I agree with most of what you say, Gareth! I must stress from the outset that I’m a great supporter of Rowan Williams and continue to be so. Yes, I have now read the lecture in full (with no background music, as suggested!) and feel completely drained by the effort! It’s clearly wonderfully researched and, as he says attempts only “to tease out some of the broader issues around the rights of religious groups within a secular state”.
I agree that he was attempting to bridge the widening gap between our state and the muslim community (and that it was an appropriate time to do so). I agree with that it was entirely appropriate for its audience. I also agree that he should not be reducing his comments to “pithy soundbites to satisfy the gutter press”. I don’t care what the gutter press thinks, but I thought it was significant that what Williams said had been vilified by virtually all of the Bristish media.
It’s just possible that I might have been a little harsh when I said I thought he’d been “very na├»ve” and “misguided”! However, I do feel strongly that he should have anticipated how the media might react to his pronouncements (even if they didn’t fully understand them!) and worked with journalists in some way that ensured against the current knee-jerk reactions.
As it stands, whether we agree or disagree with the Archbishop, the majority of the general public have probably had their prejudices reinforced – the stereo-typical vicar-cum-monk with the white beard, “talking a load of tosh” from his own irrelevant world again; the Church is definitely not for me!”.
Over the weekend, I think I read that the two principal objectors from the General Synod were a Colonel and a Brigadier (I might have got that slightly wrong?). Now, if someone had told me that BEFORE I even knew what Williams had said, I’m sure I’d have INSTANTLY lined up on Williams’s side (pathetic I know)!!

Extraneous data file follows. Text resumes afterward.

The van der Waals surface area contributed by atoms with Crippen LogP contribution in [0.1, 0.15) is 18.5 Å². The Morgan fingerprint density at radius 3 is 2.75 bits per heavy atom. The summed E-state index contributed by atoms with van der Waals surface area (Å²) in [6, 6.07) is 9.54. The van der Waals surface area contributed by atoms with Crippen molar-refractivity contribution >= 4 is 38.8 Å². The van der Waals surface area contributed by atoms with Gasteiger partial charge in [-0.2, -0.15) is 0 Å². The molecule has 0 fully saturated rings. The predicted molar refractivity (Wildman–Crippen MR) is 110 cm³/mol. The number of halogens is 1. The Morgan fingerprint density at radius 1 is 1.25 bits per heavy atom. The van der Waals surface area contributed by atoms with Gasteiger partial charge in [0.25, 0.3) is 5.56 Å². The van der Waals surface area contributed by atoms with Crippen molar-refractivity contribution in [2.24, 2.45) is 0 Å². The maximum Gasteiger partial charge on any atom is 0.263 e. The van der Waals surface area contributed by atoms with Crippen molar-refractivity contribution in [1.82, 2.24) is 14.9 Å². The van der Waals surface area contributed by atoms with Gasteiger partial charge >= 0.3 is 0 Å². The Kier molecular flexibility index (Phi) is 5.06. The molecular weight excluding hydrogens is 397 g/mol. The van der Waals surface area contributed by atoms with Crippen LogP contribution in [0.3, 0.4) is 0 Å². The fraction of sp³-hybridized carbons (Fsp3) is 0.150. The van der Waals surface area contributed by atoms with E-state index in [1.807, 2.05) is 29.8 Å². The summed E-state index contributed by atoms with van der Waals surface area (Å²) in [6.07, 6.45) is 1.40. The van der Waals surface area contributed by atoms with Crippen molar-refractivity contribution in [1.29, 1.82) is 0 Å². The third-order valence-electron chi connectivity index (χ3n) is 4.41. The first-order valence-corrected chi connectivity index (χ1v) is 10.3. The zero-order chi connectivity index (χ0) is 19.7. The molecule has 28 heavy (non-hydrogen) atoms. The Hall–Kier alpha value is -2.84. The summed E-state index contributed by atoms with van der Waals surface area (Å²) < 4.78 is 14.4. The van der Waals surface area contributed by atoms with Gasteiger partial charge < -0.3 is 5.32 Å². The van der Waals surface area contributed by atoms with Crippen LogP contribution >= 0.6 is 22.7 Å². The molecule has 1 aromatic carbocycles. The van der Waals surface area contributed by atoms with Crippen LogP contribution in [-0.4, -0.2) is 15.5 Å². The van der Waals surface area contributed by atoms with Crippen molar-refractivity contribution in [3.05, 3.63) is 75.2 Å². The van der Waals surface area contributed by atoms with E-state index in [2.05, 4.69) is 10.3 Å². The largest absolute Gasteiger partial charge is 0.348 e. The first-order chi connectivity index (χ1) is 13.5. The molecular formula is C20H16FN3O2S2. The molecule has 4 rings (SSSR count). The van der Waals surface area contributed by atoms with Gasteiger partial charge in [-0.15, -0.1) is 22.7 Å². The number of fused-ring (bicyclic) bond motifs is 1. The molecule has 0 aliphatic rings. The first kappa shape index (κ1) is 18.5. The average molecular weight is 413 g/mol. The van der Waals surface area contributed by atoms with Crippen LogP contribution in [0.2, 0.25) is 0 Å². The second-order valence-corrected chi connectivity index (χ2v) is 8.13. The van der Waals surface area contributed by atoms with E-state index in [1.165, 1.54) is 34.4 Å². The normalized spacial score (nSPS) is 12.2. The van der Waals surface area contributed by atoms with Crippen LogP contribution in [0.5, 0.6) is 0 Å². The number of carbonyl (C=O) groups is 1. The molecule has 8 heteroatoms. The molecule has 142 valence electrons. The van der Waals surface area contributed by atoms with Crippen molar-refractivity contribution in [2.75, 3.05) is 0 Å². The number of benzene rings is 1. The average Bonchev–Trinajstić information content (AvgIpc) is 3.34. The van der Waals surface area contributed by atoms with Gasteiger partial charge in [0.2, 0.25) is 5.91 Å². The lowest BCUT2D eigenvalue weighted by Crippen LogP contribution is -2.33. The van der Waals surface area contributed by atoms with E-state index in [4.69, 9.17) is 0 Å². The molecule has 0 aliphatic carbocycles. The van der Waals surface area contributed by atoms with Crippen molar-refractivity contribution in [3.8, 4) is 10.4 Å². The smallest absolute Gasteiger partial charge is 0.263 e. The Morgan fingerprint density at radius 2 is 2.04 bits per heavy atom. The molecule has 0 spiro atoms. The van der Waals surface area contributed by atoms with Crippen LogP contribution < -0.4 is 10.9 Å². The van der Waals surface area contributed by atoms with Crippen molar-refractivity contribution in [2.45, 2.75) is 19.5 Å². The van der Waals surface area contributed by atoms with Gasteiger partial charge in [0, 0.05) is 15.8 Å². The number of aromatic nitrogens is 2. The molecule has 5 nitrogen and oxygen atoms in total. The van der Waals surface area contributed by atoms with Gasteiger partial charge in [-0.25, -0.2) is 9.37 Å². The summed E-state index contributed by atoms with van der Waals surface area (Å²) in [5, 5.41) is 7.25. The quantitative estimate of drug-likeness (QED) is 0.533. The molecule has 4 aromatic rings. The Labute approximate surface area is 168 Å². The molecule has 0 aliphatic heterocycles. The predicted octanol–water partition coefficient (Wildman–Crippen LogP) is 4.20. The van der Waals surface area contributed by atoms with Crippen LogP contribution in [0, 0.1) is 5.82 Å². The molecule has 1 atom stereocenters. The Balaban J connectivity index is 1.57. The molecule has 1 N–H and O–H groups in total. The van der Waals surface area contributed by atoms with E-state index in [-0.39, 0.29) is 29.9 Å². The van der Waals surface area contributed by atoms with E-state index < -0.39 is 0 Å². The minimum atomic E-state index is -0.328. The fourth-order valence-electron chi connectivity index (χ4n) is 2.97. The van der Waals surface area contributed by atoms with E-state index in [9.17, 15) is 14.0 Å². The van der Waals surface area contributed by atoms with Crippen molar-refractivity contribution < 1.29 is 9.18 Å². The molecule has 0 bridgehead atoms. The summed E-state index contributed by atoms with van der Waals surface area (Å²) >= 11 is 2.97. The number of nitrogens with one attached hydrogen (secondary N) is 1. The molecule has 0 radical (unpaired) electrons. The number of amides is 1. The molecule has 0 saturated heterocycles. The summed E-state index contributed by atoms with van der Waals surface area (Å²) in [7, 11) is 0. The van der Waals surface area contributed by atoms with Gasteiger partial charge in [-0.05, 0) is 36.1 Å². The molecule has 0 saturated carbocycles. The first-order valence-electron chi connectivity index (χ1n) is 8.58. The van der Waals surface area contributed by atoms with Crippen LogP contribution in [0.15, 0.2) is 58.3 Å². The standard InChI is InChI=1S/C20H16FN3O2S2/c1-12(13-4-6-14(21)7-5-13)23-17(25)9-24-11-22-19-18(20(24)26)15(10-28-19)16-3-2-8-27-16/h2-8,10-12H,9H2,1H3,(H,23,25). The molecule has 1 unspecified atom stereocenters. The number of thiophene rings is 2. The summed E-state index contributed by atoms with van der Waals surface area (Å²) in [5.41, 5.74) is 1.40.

Alex Kirby’s analysis on the BBC website contains this interesting, pithy comment: “There is a tradition in Christianity of holy men and women known ‘as fools for Christ’, innocents who often used unconventional or even shocking behaviour to challenge accepted norms. It seems an apt description of Rowan Williams”.

I thought the Archbishop’s comments at the Synod today were excellent…. but what do I know?

alan broadway said...

sharia or islamic law already operates in the uk, in the context of 'private law'. there is no particularly problem with that; local 'disputes' are better dealt with by 'arbitration' if at all possible, without recourse to the law. but national or 'public law' must prevail; in that sense such must be 'european law'.

rowan williams is an intelligent, thoughtful and honest man and an articulate speaker. his comments certainly have prompted debate...and thats a good thing, but why is such notice paid to the head of the church of england? in the uk, whilst 71% may describe themselves as christian only around 2% of anglicans on average attend church. with other religious assembly at around 2% catholic, 4% muslim, 2% other, it would appear that religion is not particularly relevant to 90% of the uk's population.

on the statistics available it would appear better to take religion completely out of law, education etc.